Pick-me-up for Biologists
A joint project between the Manufacturing Engineering group and the Department of Pathology has led to the successful commercial development and marketing of automated equipment. The vision-assisted robot transfers minute colonies of bacteria from agar plates to test-tubes, thus transforming a job that would be performed manually over a period of weeks to an automatic process taking only a day. 'This is a great example of how an idea originating within the University can be developed right through to the end product,' enthuses Dr Thomas Bligh. The idea came to Dr Bligh after seeing the manual colony-picking process in action.
The BioPick fully automated colony-picking robot.
A fourth-year undergraduate was placed at Addenbrookes to carry out the concept work for the programme. Advanced image analysis techniques were then developed to identify colonies, and a prototype was developed for Dr N Affara of the Department of Pathology. Collaboration with biologists was essential at all stages, to determine the requirements and specifications of such a machine.
The end product is the BioPick, manufactured and marketed by BioRobotics Ltd, a small company set up by Dr Bligh, colleague John Vince and CUED graduate Martin Davies, based at Comberton, near Cambridge. The BioPick is a compact, bench- top machine (space is always at a premium in any biological laboratory), manufactured using the latest techniques in CAD/CAM (instructions for the machining of the component parts can be sent directly to the shop floor by modem). Advanced image-processing techniques are used to identify colonies of interest. An extremely accurate carbon-fibre robotic arm positions the picking needle exactly over each colony and transfers it to a micro-titre plate. Picking rates of up to 1,000/hr are possible, and 10,000 colonies can be picked in one set-up.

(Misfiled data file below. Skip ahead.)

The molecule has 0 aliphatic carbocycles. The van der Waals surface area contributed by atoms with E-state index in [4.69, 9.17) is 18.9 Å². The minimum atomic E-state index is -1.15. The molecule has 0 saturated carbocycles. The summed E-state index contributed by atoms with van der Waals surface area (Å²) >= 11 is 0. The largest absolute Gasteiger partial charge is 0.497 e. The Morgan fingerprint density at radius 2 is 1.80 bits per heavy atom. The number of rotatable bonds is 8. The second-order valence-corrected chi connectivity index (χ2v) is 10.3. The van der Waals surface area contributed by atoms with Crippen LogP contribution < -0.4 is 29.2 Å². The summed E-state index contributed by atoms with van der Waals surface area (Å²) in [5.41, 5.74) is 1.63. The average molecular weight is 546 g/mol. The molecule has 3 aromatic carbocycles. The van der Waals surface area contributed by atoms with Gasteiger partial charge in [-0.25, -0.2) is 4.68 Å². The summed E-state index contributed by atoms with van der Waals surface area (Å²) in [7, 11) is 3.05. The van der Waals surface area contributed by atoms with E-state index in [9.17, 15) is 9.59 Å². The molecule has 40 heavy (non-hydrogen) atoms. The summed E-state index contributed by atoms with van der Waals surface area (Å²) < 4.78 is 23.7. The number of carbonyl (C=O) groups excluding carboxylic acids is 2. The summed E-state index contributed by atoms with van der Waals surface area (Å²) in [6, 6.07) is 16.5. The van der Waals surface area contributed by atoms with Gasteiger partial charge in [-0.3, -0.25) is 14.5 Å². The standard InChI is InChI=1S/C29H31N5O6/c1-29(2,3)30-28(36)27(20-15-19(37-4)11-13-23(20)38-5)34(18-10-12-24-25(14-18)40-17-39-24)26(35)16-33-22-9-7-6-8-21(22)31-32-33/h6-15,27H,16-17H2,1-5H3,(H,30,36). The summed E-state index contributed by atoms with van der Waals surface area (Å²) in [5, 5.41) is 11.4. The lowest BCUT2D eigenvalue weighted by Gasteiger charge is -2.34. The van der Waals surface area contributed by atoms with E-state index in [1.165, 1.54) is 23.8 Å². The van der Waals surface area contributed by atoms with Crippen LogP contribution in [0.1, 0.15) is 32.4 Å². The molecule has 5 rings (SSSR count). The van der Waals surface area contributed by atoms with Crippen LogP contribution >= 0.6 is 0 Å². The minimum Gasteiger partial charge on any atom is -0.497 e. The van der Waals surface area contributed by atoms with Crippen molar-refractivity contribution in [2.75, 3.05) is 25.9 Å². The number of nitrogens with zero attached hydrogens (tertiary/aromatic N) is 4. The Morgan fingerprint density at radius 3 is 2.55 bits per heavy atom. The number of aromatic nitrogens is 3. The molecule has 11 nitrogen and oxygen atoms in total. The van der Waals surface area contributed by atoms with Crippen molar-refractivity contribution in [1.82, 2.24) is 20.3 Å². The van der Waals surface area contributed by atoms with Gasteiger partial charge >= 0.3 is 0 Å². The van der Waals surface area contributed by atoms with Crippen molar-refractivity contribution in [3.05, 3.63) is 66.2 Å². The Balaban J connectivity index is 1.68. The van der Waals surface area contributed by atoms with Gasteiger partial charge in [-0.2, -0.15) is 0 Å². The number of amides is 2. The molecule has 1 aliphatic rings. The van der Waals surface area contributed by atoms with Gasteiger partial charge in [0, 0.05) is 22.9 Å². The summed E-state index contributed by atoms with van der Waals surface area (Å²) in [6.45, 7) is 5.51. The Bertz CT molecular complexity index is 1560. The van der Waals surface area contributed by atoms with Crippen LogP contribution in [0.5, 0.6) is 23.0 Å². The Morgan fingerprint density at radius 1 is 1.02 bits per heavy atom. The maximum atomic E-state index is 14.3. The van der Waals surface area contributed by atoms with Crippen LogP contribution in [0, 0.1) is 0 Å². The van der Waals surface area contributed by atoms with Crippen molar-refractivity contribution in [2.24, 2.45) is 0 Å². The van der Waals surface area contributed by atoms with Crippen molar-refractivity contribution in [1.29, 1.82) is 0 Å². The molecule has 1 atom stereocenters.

The carbon-fibre robotic arm takes colonies from a bioassay plate to micro-titre wells on the turntable.
The machine has found immediate application in the human genome project, which is a worldwide collaboration of biologists aiming to define the complete structure of DNA, and has obvious applications in any laboratory where a large number of cultures have to be systematically analysed. This must rate as technology transfer at its best.
Further details from Dr Thomas Bligh on (01223) 338198.
|number 4, spring '95|